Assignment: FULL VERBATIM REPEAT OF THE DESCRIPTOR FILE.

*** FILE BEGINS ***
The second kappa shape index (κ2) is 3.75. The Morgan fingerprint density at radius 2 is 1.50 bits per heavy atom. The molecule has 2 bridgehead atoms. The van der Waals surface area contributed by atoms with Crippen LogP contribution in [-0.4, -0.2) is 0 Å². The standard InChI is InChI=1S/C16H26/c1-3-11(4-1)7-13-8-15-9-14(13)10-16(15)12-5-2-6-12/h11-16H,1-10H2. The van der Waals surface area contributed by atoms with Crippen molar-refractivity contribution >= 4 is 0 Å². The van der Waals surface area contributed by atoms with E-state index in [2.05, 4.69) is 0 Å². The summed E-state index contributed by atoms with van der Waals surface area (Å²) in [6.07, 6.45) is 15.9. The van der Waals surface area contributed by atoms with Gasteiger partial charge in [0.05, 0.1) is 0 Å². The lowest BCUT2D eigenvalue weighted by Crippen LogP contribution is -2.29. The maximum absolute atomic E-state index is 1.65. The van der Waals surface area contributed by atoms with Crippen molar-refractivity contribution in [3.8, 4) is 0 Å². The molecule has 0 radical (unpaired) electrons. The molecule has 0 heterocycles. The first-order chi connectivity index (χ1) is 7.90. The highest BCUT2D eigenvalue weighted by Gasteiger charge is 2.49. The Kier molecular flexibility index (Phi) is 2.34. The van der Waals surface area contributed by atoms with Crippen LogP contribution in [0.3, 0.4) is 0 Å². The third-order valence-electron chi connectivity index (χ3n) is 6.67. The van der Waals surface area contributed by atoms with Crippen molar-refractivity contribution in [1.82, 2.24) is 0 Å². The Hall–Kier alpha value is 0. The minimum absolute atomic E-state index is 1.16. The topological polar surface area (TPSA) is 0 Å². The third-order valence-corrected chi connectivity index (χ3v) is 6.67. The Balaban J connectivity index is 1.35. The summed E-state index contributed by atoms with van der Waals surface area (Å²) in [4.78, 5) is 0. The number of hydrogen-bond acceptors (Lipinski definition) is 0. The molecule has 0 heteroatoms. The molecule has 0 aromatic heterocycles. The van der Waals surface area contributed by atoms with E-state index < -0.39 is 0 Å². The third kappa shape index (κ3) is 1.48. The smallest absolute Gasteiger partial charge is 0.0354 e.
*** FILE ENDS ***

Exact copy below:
The second kappa shape index (κ2) is 3.75. The Morgan fingerprint density at radius 2 is 1.50 bits per heavy atom. The molecule has 2 bridgehead atoms. The van der Waals surface area contributed by atoms with Crippen LogP contribution in [-0.4, -0.2) is 0 Å². The standard InChI is InChI=1S/C16H26/c1-3-11(4-1)7-13-8-15-9-14(13)10-16(15)12-5-2-6-12/h11-16H,1-10H2. The van der Waals surface area contributed by atoms with Crippen molar-refractivity contribution >= 4 is 0 Å². The van der Waals surface area contributed by atoms with E-state index in [2.05, 4.69) is 0 Å². The summed E-state index contributed by atoms with van der Waals surface area (Å²) in [6.07, 6.45) is 15.9. The van der Waals surface area contributed by atoms with Gasteiger partial charge in [0.05, 0.1) is 0 Å². The lowest BCUT2D eigenvalue weighted by Crippen LogP contribution is -2.29. The maximum absolute atomic E-state index is 1.65. The van der Waals surface area contributed by atoms with Crippen molar-refractivity contribution in [3.8, 4) is 0 Å². The molecule has 0 radical (unpaired) electrons. The molecule has 0 heterocycles. The first-order chi connectivity index (χ1) is 7.90. The highest BCUT2D eigenvalue weighted by Gasteiger charge is 2.49. The Kier molecular flexibility index (Phi) is 2.34. The van der Waals surface area contributed by atoms with Crippen LogP contribution in [0.3, 0.4) is 0 Å². The third-order valence-electron chi connectivity index (χ3n) is 6.67. The van der Waals surface area contributed by atoms with Crippen molar-refractivity contribution in [1.82, 2.24) is 0 Å². The Hall–Kier alpha value is 0. The minimum absolute atomic E-state index is 1.16. The topological polar surface area (TPSA) is 0 Å². The third-order valence-corrected chi connectivity index (χ3v) is 6.67. The Balaban J connectivity index is 1.35. The summed E-state index contributed by atoms with van der Waals surface area (Å²) in [4.78, 5) is 0. The number of hydrogen-bond acceptors (Lipinski definition) is 0. The molecule has 0 heteroatoms. The molecule has 0 aromatic heterocycles. The van der Waals surface area contributed by atoms with E-state index < -0.39 is 0 Å². The third kappa shape index (κ3) is 1.48. The smallest absolute Gasteiger partial charge is 0.0354 e.